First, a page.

When the religious subtext feels unneeded and almost too mediocre in its outlook, the juvenile comedy has an even harder time to land. Overall, Sausage Party is not the kind of film that I would recommend. It just seems so lazy.
Sausage Party (2016)
Director: Greg Tiernan/Conrad Vernon (Shrek 2, Monsters v. Aliens, Madagascar 3)
Seth Rogen, Kristen Wiig, Michael Cera, Edward Norton, and Selma Hayek
with: Jonah Hill, James Franco, Paul Rudd, Nick Kroll, David Krumholtz,
Bill Hader, Danny McBride, and Craig Robinson
RT Score: 82%
While Nerve may have gotten average reviews from critics, it seemed necessary to see it late because the concept is so interesting. Considering we’re in a world that allowed Pokemon GO to take over everyone’s lives for about three weeks, the concept of a dare game where you earn points or money by responding to messages on the screen isn’t all that surprising. Mix that with some hard-nosed attacks at surveillance and you get a fun little thriller that doesn’t really lose traction until the third act.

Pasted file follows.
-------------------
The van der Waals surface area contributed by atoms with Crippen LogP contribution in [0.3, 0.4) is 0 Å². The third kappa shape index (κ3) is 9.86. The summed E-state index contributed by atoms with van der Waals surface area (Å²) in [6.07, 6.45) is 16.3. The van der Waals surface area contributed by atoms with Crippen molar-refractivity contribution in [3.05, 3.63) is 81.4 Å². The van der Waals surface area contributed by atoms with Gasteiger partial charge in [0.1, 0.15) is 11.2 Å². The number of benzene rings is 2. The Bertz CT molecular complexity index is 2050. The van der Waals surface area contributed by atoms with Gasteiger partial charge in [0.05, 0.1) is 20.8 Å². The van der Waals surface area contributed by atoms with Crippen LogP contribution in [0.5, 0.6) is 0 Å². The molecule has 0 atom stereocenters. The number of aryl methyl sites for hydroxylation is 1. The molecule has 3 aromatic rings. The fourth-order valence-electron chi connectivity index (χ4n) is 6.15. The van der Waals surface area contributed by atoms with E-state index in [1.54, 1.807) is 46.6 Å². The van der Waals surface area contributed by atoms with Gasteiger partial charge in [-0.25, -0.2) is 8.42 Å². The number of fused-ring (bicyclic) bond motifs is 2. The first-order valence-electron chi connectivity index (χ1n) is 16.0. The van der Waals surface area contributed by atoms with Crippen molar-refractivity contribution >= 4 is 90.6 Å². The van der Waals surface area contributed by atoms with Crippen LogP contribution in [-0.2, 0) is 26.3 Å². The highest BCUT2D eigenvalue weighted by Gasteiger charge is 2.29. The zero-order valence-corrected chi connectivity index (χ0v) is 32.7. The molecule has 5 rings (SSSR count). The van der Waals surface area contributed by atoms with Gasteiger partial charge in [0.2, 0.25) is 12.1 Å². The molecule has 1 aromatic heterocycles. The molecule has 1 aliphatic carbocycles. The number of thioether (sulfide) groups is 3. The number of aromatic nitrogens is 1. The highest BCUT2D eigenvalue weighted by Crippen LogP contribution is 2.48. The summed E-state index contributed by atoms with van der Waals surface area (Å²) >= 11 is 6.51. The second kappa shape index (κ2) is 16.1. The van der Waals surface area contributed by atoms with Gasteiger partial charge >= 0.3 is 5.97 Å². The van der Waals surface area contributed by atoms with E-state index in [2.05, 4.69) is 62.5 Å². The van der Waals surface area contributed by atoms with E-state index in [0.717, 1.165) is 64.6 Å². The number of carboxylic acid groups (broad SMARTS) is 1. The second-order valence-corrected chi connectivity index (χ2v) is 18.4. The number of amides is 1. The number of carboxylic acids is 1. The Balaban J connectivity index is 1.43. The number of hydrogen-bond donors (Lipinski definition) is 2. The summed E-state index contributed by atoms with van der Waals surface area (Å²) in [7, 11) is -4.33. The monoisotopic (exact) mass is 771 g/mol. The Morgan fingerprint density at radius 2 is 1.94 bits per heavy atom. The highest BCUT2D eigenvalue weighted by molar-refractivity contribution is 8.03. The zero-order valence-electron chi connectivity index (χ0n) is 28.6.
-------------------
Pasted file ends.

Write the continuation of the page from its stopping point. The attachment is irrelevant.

“Nerve” is an app where participators sign up as either a ‘player’ or a ‘watcher.’ Players are presented with dares from the Watchers that they want to see, and the crazier the dare is, the more money and viewership the players get once they complete it. Obviously, more people would want to tune into someone tightrope-walking across building tops instead of just kissing a random person at a party; I’m sure you understand the mechanism. Although heavy-handed, the film also mentions that the game gives dares conducive to their personalities and location, but it also has a lot to say about how the game’s installment on your phone/computer gives them access to much of your personal information. Although the finale makes the film’s message about privacy very unsophisticated, the overall process of the movie is greater than that.
Our lead is Emma Roberts’ Venus, a socially introverted young woman who is basically blackmailed into joining the game after having a falling out with her friend Sydney (Emily Meade). Although warned by her tech-saavy class partner Tommy (Miles Heizer), ‘Vee’ decides to go for it, and begins to get tons of followers when she teams up with a stranger named Ian (Dave Franco) who appears to have no background information at all. Although fully aware of the negative implications that this game could have, Vee is seduced by the fame and the monetary awards associated; the film then follows her and Ian’s quest deeper and deeper into the game.